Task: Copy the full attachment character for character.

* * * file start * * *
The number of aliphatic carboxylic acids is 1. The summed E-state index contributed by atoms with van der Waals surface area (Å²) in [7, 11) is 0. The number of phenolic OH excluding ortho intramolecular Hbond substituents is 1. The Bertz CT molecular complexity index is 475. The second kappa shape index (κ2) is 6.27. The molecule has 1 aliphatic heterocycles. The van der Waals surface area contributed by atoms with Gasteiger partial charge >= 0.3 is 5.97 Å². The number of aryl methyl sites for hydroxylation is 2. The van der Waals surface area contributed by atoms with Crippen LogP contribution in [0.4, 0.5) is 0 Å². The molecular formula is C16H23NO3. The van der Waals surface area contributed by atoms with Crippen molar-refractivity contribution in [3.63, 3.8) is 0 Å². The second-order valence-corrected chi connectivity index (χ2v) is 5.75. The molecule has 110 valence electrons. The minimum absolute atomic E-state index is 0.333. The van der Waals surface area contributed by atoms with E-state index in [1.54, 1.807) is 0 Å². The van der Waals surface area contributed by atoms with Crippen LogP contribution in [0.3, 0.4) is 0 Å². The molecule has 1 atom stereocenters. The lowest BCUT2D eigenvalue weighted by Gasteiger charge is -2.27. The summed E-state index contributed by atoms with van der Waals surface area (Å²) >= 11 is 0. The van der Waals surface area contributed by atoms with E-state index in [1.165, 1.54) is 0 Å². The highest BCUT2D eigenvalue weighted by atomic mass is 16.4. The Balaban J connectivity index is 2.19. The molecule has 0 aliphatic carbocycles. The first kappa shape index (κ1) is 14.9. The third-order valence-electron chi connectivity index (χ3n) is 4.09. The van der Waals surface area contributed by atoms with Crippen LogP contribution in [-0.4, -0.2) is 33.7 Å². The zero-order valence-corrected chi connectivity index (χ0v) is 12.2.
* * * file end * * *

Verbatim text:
The number of aliphatic carboxylic acids is 1. The summed E-state index contributed by atoms with van der Waals surface area (Å²) in [7, 11) is 0. The number of phenolic OH excluding ortho intramolecular Hbond substituents is 1. The Bertz CT molecular complexity index is 475. The second kappa shape index (κ2) is 6.27. The molecule has 1 aliphatic heterocycles. The van der Waals surface area contributed by atoms with Gasteiger partial charge >= 0.3 is 5.97 Å². The number of aryl methyl sites for hydroxylation is 2. The van der Waals surface area contributed by atoms with Crippen LogP contribution in [0.4, 0.5) is 0 Å². The molecular formula is C16H23NO3. The van der Waals surface area contributed by atoms with Crippen molar-refractivity contribution in [3.63, 3.8) is 0 Å². The second-order valence-corrected chi connectivity index (χ2v) is 5.75. The molecule has 110 valence electrons. The minimum absolute atomic E-state index is 0.333. The van der Waals surface area contributed by atoms with E-state index in [1.54, 1.807) is 0 Å². The van der Waals surface area contributed by atoms with Crippen LogP contribution in [0.3, 0.4) is 0 Å². The molecule has 1 atom stereocenters. The lowest BCUT2D eigenvalue weighted by Gasteiger charge is -2.27. The summed E-state index contributed by atoms with van der Waals surface area (Å²) >= 11 is 0. The van der Waals surface area contributed by atoms with E-state index in [1.165, 1.54) is 0 Å². The highest BCUT2D eigenvalue weighted by atomic mass is 16.4. The Balaban J connectivity index is 2.19. The molecule has 0 aliphatic carbocycles. The first kappa shape index (κ1) is 14.9. The third-order valence-electron chi connectivity index (χ3n) is 4.09. The van der Waals surface area contributed by atoms with Crippen LogP contribution in [-0.4, -0.2) is 33.7 Å². The zero-order valence-corrected chi connectivity index (χ0v) is 12.2.